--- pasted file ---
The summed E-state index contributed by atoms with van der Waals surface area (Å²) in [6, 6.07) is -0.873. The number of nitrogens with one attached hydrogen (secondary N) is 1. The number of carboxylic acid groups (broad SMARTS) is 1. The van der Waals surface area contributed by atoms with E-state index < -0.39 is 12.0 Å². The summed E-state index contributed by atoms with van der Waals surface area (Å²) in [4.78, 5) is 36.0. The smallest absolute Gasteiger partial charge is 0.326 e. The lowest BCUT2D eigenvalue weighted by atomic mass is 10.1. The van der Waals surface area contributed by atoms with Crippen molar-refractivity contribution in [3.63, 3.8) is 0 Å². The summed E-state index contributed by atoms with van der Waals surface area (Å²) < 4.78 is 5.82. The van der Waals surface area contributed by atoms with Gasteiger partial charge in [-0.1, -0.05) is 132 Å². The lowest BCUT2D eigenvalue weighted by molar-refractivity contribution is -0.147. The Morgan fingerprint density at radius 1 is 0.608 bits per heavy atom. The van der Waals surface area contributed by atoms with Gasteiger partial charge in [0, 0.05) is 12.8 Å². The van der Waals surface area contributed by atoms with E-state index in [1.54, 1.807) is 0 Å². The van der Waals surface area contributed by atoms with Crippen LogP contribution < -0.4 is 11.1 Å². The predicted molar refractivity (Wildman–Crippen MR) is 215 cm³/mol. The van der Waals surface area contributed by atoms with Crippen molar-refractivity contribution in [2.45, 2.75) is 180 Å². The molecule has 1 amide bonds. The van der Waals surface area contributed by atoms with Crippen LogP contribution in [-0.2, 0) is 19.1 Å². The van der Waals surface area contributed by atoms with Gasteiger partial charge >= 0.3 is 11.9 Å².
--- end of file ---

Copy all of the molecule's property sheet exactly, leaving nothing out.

The summed E-state index contributed by atoms with van der Waals surface area (Å²) in [6, 6.07) is -0.873. The number of nitrogens with one attached hydrogen (secondary N) is 1. The number of carboxylic acid groups (broad SMARTS) is 1. The van der Waals surface area contributed by atoms with E-state index < -0.39 is 12.0 Å². The summed E-state index contributed by atoms with van der Waals surface area (Å²) in [4.78, 5) is 36.0. The smallest absolute Gasteiger partial charge is 0.326 e. The lowest BCUT2D eigenvalue weighted by atomic mass is 10.1. The van der Waals surface area contributed by atoms with Crippen molar-refractivity contribution in [3.63, 3.8) is 0 Å². The summed E-state index contributed by atoms with van der Waals surface area (Å²) < 4.78 is 5.82. The van der Waals surface area contributed by atoms with Gasteiger partial charge in [-0.1, -0.05) is 132 Å². The lowest BCUT2D eigenvalue weighted by molar-refractivity contribution is -0.147. The Morgan fingerprint density at radius 1 is 0.608 bits per heavy atom. The van der Waals surface area contributed by atoms with Gasteiger partial charge in [0, 0.05) is 12.8 Å². The van der Waals surface area contributed by atoms with E-state index in [1.54, 1.807) is 0 Å². The van der Waals surface area contributed by atoms with Crippen LogP contribution < -0.4 is 11.1 Å². The predicted molar refractivity (Wildman–Crippen MR) is 215 cm³/mol. The van der Waals surface area contributed by atoms with Crippen molar-refractivity contribution in [2.45, 2.75) is 180 Å². The molecule has 1 amide bonds. The van der Waals surface area contributed by atoms with Crippen LogP contribution in [-0.2, 0) is 19.1 Å². The van der Waals surface area contributed by atoms with Gasteiger partial charge >= 0.3 is 11.9 Å².